From “Show Me the Data” by Rossner, Van Epps, and Hill in The Journal of Cell Biology:
It became clear that Thomson Scientific could not or (for some as yet unexplained reason) would not sell us the data used to calculate their published impact factor. If an author is unable to produce original data to verify a figure in one of our papers, we revoke the acceptance of the paper. We hope this account will convince some scientists and funding organizations to revoke their acceptance of impact factors as an accurate representation of the quality—or impact—of a paper published in a given journal.
Just as scientists would not accept the findings in a scientific paper without seeing the primary data, so should they not rely on Thomson Scientific’s impact factor, which is based on hidden data. As more publication and citation data become available to the public through services like PubMed, PubMed Central, and Google Scholar®, we hope that people will begin to develop their own metrics for assessing scientific quality rather than rely on an ill-defined and manifestly unscientific number.
What’s the impact?
The RePEc blog chimes in:
Besides the points reiterated and brought up in the Journal of Cell Biology, there are further accuracy issues with Thomson data. For example, to identify authors, they only use initials for the their first and middle name. As they pool papers from all fields, this is a more severe error than one might first guess. Thomson reports that Kit Baum (known to Thomson as CF Baum) has publications in the Fordham Law Review (on nuclear waste) and the Sociology of Education (on group leadership).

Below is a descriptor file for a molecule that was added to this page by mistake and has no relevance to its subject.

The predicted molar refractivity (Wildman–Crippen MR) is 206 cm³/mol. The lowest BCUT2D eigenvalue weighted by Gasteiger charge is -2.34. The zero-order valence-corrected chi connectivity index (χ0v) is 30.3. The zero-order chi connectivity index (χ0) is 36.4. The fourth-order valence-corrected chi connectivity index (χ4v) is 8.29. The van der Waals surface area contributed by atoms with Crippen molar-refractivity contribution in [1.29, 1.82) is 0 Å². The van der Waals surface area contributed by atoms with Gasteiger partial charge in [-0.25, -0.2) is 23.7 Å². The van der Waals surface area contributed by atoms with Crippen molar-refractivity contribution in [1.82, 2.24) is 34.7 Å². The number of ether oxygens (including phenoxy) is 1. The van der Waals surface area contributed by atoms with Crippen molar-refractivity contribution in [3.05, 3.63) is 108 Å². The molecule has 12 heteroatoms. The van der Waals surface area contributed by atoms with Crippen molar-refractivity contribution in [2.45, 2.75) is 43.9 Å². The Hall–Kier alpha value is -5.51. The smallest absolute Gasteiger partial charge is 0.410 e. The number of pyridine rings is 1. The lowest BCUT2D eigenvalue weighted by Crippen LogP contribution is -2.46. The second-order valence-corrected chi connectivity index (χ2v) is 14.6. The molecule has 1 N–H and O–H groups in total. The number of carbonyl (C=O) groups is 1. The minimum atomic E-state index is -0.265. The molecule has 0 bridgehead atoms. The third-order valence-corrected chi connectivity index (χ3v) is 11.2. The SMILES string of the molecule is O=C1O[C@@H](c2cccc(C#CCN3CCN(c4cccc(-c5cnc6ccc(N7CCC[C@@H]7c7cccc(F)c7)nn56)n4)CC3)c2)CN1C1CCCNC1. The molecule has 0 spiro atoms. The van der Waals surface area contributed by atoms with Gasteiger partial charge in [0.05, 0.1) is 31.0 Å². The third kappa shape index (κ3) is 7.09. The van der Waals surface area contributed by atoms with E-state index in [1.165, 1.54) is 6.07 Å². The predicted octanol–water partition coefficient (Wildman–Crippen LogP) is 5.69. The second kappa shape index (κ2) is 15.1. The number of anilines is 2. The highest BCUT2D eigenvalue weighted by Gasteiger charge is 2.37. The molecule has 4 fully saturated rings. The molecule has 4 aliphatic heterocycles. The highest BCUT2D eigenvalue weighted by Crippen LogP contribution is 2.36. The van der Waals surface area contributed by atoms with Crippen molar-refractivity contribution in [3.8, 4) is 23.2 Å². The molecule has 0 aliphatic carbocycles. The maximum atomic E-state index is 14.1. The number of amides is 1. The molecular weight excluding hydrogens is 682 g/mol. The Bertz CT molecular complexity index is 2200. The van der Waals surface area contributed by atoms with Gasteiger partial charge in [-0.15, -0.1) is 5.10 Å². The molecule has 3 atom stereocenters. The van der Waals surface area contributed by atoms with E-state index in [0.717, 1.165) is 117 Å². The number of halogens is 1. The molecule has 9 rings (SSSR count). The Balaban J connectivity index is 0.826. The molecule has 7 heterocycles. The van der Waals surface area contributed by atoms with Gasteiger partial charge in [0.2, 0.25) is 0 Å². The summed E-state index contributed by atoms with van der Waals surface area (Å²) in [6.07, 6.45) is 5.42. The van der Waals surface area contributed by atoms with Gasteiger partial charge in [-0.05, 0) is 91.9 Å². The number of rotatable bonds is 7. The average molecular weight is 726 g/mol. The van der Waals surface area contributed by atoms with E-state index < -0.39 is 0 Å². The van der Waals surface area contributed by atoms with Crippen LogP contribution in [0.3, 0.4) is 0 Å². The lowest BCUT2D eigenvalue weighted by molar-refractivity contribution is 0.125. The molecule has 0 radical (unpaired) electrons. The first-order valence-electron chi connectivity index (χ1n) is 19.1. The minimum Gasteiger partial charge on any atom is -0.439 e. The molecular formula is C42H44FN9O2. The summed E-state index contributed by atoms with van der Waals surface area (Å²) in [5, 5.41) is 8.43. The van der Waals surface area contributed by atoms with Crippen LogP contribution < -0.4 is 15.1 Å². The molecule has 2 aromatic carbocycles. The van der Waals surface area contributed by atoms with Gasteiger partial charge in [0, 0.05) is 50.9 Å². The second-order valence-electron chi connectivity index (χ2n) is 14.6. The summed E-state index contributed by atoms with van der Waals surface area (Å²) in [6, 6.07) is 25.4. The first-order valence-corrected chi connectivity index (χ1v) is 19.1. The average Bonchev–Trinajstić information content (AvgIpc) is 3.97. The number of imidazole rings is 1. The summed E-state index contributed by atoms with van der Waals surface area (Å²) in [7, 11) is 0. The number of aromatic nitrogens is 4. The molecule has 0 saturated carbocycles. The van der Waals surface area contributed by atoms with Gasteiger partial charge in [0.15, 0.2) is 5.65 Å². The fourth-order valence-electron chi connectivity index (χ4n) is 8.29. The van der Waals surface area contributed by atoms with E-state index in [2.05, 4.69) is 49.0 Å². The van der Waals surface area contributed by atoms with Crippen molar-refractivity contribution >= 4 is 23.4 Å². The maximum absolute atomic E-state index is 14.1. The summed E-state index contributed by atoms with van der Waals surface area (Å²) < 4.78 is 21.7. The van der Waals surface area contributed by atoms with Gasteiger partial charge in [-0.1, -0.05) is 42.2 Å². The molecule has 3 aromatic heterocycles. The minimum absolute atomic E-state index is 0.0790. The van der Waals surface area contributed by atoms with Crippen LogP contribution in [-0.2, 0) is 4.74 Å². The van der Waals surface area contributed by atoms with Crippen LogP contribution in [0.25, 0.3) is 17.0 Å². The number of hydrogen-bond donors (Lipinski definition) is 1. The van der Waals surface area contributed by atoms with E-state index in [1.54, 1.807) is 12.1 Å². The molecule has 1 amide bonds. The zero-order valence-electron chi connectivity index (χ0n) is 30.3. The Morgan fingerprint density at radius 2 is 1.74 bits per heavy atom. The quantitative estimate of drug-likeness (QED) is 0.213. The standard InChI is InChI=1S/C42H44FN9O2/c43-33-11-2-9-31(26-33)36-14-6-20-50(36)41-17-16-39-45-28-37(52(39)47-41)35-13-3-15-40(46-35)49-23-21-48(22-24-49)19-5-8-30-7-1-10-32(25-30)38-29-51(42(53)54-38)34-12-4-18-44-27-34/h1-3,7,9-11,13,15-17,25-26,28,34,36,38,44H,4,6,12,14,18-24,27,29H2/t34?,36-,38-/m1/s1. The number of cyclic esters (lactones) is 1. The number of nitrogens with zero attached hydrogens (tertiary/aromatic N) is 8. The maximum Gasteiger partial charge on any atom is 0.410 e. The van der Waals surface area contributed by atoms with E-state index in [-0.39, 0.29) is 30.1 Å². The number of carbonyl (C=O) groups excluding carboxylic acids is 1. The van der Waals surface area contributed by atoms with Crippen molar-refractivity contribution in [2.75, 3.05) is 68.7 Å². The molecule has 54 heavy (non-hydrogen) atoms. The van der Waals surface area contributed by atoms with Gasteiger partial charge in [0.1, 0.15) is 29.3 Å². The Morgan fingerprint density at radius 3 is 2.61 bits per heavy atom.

A further issue is Thomson’s coverage; EconLit lists some 1,240 journals in our field while the last time I checked Thomson covered but a fraction of these. I don’t have recent data for their coverage, but in total Thomson covers 8,700 journals encompassing all academic fields, so it seems doubtful that Thomas has substantially changed its economics coverage.
A further problem plaguing all citation analysis is simply extracting citation data with software. After all, citations are written for people, not machines. I haven’t seen data for Thomson on this (one wonders if it is public), but I do know that CitEc has faced a very real challenge here.
It sounds like a groundswell of opposition, but we know that committees already and will continue to base “tenure, promotion, and raises” on these data, in part because the alternative (other than data from Google Scholar or specialized sources like RePEc) is an even noisier estimate based on community perceptions.
Hat tip to Peter Klein over at Organizations & Markets.